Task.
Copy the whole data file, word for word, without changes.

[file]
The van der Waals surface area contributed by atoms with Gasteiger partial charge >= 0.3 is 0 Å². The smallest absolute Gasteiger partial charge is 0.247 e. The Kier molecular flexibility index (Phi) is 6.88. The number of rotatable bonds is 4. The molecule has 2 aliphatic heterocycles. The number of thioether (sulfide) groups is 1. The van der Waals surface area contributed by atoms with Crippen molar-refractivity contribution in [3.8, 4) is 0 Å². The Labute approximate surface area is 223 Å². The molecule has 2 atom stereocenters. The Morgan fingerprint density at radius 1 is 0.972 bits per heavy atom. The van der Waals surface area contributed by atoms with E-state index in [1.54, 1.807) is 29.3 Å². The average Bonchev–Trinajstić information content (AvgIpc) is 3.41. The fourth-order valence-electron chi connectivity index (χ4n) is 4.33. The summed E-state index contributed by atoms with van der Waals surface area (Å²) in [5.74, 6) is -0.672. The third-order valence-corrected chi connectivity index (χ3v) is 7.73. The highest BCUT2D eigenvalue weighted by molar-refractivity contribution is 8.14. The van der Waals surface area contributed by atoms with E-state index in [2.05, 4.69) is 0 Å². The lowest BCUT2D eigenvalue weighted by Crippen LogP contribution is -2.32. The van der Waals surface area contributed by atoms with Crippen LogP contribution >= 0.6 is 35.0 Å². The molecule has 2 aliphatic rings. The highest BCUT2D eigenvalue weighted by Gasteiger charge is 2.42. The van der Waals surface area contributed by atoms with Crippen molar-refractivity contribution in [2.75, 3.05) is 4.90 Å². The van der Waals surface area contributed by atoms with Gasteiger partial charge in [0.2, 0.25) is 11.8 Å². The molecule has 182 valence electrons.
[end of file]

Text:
The van der Waals surface area contributed by atoms with Gasteiger partial charge >= 0.3 is 0 Å². The smallest absolute Gasteiger partial charge is 0.247 e. The Kier molecular flexibility index (Phi) is 6.88. The number of rotatable bonds is 4. The molecule has 2 aliphatic heterocycles. The number of thioether (sulfide) groups is 1. The van der Waals surface area contributed by atoms with Crippen molar-refractivity contribution in [3.8, 4) is 0 Å². The Labute approximate surface area is 223 Å². The molecule has 2 atom stereocenters. The Morgan fingerprint density at radius 1 is 0.972 bits per heavy atom. The van der Waals surface area contributed by atoms with E-state index in [1.54, 1.807) is 29.3 Å². The average Bonchev–Trinajstić information content (AvgIpc) is 3.41. The fourth-order valence-electron chi connectivity index (χ4n) is 4.33. The summed E-state index contributed by atoms with van der Waals surface area (Å²) in [5.74, 6) is -0.672. The third-order valence-corrected chi connectivity index (χ3v) is 7.73. The highest BCUT2D eigenvalue weighted by molar-refractivity contribution is 8.14. The van der Waals surface area contributed by atoms with E-state index in [2.05, 4.69) is 0 Å². The lowest BCUT2D eigenvalue weighted by Crippen LogP contribution is -2.32. The van der Waals surface area contributed by atoms with Crippen LogP contribution >= 0.6 is 35.0 Å². The molecule has 2 aliphatic rings. The highest BCUT2D eigenvalue weighted by Gasteiger charge is 2.42. The van der Waals surface area contributed by atoms with Crippen molar-refractivity contribution in [2.75, 3.05) is 4.90 Å². The van der Waals surface area contributed by atoms with Gasteiger partial charge in [0.2, 0.25) is 11.8 Å². The molecule has 182 valence electrons.